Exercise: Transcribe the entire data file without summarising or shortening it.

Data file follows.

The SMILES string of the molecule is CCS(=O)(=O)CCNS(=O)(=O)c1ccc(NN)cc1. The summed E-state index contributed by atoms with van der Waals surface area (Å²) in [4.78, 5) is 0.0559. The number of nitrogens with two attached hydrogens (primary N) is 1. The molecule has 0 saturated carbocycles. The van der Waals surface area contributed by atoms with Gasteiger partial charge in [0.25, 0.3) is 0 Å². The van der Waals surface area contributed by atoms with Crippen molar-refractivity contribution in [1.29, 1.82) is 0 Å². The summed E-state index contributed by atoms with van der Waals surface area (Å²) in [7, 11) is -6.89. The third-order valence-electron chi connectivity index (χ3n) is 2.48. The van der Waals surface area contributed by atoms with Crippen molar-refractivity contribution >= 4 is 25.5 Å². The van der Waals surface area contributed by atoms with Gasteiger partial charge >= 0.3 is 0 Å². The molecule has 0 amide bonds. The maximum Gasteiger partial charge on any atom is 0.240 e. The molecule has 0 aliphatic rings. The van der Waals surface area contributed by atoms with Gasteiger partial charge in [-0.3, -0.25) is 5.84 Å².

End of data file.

The SMILES string of the molecule is CCS(=O)(=O)CCNS(=O)(=O)c1ccc(NN)cc1. The summed E-state index contributed by atoms with van der Waals surface area (Å²) in [4.78, 5) is 0.0559. The number of nitrogens with two attached hydrogens (primary N) is 1. The molecule has 0 saturated carbocycles. The van der Waals surface area contributed by atoms with Gasteiger partial charge in [0.25, 0.3) is 0 Å². The van der Waals surface area contributed by atoms with Crippen molar-refractivity contribution in [1.29, 1.82) is 0 Å². The summed E-state index contributed by atoms with van der Waals surface area (Å²) in [7, 11) is -6.89. The third-order valence-electron chi connectivity index (χ3n) is 2.48. The van der Waals surface area contributed by atoms with Crippen molar-refractivity contribution >= 4 is 25.5 Å². The van der Waals surface area contributed by atoms with Gasteiger partial charge >= 0.3 is 0 Å². The molecule has 0 amide bonds. The maximum Gasteiger partial charge on any atom is 0.240 e. The molecule has 0 aliphatic rings. The van der Waals surface area contributed by atoms with Gasteiger partial charge in [-0.3, -0.25) is 5.84 Å².